ENGLISH 620-001 (3 credits):  Directed Readings:  Elizabethan Literature

Independent Study with Joseph Bowling

Professor's Information

Course Description

English 620-001—which centers on three main figures:  Edmund Spenser, Christopher Marlowe, and William Shakespeare—surveys poetry, prose narratives, drama, and critical theory of the Elizabethan period (1558-1603).  The course requires primary and secondary readings, a term paper, and a final examination.

Objectives and Outcomes for Graduate Students

Within the content knowledge area, students will demonstrate knowledge of various forms of written texts, major periods in the history of English, American, and world literatures, and the standard terminology of literary analysis. Also, students will demonstrate knowledge of professional standards of grammar and mechanics, scholarly reference methodology and tools, and various critical approaches to literary analysis.

Graduate Students:  Student Objectives: Content Knowledge.

The student will demonstrate knowledge of:

  1. various forms of written texts (including fiction, poetry, drama, essay, and other literary genres)
  2. major periods in the history of English, American, and world literature in terms of cultural contexts, styles, dominant genres, language, and subject matter
  3. major similarities and differences among British, American, and other national literatures
  4. professional standards of grammar, mechanics, and usage accepted in the scholarly community
  5. standard reference tools, methods, and forms of documentation used in scholarly research
  6. the standard terminology of literary analysis used in scholarly writing
  7. various critical perspectives such as the formalist, structuralist, and post-structuralist approaches
  8. the English language, including its structure, grammar, vocabulary, and historical development
  9. writers from different cultural, ethnic, and minority backgrounds

Graduate Students:  Student Objectives: Skills in Analysis, Writing, and Communication.

The student will:

  1. present orally the findings of research and critical analysis
  2. demonstrate the correct use of standard reference tools, the proper handling of primary and secondary sources, and proper documentation of all sources
  3. write research papers and critical analyses on appropriate topics from language, literature, or pedagogy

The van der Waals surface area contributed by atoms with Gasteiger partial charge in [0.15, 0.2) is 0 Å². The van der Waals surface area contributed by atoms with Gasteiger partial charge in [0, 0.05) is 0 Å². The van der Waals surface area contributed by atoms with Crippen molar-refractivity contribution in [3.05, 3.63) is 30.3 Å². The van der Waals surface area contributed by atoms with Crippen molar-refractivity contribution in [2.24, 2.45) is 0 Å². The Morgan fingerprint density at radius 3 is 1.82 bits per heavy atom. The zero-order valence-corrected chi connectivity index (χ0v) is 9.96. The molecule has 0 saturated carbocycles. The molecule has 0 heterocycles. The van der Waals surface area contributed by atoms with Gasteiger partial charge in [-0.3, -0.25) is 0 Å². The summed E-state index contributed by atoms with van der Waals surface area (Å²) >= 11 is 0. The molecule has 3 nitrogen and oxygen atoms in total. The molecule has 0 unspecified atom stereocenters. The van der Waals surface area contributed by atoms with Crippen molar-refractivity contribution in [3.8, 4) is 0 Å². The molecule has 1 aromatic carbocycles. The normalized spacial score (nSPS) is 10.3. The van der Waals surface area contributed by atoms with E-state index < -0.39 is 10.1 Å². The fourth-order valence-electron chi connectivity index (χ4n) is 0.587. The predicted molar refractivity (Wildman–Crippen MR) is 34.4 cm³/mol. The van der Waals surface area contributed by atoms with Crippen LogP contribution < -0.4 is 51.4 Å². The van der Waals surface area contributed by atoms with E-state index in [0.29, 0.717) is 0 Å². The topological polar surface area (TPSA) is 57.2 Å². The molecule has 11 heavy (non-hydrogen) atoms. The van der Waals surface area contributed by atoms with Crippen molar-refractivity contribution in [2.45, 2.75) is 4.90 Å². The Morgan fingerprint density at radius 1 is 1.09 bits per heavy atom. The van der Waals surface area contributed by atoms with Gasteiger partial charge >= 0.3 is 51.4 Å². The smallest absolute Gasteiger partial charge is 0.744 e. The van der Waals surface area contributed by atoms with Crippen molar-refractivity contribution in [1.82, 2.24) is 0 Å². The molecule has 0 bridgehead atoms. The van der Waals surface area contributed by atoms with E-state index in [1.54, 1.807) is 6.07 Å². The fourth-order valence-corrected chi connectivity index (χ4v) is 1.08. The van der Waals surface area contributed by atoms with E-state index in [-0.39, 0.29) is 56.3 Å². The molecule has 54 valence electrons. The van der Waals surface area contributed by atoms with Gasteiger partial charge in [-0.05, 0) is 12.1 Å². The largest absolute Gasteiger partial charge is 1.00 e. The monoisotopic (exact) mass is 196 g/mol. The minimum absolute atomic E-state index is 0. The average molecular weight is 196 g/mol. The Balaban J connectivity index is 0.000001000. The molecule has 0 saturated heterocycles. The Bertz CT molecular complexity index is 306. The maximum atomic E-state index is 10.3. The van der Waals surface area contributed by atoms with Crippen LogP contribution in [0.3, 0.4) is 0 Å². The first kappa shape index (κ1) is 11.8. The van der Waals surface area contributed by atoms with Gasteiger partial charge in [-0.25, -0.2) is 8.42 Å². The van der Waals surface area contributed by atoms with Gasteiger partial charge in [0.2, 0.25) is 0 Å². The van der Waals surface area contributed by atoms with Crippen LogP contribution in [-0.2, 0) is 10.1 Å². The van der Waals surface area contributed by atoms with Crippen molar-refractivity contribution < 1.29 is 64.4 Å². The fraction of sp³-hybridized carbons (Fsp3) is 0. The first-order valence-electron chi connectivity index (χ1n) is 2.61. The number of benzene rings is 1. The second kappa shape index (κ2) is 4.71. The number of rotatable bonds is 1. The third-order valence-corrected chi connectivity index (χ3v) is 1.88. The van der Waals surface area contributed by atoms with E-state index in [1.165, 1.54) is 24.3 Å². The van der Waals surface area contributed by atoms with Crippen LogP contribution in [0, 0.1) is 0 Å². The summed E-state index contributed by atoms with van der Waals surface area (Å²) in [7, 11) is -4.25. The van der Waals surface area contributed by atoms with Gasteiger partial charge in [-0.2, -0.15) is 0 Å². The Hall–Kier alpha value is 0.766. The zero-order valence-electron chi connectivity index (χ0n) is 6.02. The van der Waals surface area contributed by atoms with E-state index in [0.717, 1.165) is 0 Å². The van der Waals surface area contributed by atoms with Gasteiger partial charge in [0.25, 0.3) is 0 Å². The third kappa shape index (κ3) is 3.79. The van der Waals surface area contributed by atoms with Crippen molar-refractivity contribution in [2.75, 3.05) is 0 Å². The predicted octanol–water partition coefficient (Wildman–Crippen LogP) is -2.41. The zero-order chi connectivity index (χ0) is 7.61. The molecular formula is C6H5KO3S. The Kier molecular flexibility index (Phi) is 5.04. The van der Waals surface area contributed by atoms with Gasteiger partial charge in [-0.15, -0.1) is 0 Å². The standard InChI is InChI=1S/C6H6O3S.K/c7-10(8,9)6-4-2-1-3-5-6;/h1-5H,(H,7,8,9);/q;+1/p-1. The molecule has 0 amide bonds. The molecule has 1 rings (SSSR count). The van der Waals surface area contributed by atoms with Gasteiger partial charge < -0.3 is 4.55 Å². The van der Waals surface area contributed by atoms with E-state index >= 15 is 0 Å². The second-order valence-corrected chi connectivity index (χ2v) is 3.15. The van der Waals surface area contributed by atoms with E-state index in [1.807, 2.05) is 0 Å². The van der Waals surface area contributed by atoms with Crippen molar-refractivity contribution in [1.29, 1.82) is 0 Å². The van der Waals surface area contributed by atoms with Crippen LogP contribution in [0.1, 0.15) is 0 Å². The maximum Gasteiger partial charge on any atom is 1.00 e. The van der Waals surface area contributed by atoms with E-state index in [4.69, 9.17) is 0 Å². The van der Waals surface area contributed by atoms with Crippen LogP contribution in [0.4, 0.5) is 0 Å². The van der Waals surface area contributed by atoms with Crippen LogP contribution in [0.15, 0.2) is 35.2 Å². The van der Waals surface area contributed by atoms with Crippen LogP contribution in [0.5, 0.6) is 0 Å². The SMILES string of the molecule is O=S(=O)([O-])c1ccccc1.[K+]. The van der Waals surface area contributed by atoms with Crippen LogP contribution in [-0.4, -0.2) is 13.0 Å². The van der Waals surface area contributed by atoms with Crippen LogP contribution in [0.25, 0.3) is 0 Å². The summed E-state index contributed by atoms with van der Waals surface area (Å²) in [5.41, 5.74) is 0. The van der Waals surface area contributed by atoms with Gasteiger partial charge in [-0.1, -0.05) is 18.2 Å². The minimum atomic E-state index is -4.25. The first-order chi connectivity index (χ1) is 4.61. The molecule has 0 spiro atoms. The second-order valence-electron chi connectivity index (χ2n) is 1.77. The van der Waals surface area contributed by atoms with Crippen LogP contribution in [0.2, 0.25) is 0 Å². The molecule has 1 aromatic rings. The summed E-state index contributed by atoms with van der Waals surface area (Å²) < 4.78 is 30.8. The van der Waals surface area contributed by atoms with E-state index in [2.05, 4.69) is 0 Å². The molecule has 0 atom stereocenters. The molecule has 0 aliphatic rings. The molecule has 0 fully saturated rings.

4. demonstrate a publishable level of critical, creative, or pedagogical materials
  5. sustain a high standard of written expression in lengthy critical or creative works (including but not limited to theses)
  6. demonstrate synthesizing skills through a comprehensive final examination


Available at the Bookworm: 

Available at the library:

Acquire on your own:

Course Requirements for Graduate Students (a.k.a. Student Learning Activities)

* Reading of primary and secondary material per the schedule below.  Main text is The Golden Hind: An Anthology of Elizabethan Prose and Poetry, ed. Roy Lamson and Hallett Smith (rev. ed.).  Lamson and Smith's larger anthology at PR1125 .L3 1956a probably contains everything you will need.  Spenser readings are from Edmund Spenser's Poetry, ed. Hugh Maclean and Anne Lake Prescott (3rd ed.).  You can use library books for most of the primary readings.  Note:  You will need to order on ILL or PASCAL the books by Knott and Felch, but I have a copy of Felch's book on Lock.

* Regular reflection on the primary material via handouts posted on ENGL 514 home page.  You would be very wise to create a notebook of handouts and secondary sources.  Note:  A prelim would be more in-depth--it would include the whole FQ, the whole of SC, etc.; more Marlowe plays; Sidney's Arcadia; and much more.  But what is here will give you a sort of outline for getting started. 

* 15-25 page term paper due at the end of the course.  You should submit stages every few weeks throughout the semester.

* Final examination to be written with my ENGL 305 course on Tuesday, May 3rd, at 11:30 a.m. in Owens 201. I will give you the questions in advance.


Other Course Policies

Format for Papers:  

Departmental Policies and Procedures

"Unless your professor specifies otherwise on her or his syllabus, the following policies and procedures apply for all courses offered by the Department of English (CRTW, ENGL, ENGE, and WRIT)."  --Department of English

Goals: Goals for all courses in the Department of English, including those that meet requirements for NCATE certification, are described at http://www.winthrop.edu/english/goals.htm.  

Syllabus Change Policy: The version of your instructor's policy posted on her/his website, WebCT site, or www.turnitin.com site is the official policy statement for your class. This page may change during the semester, so make sure you check it frequently to keep up with changes.

Resources: The English Department’s home page is http://www.winthrop.edu/english.  Please check there for links to instructors' Web pages and course materials.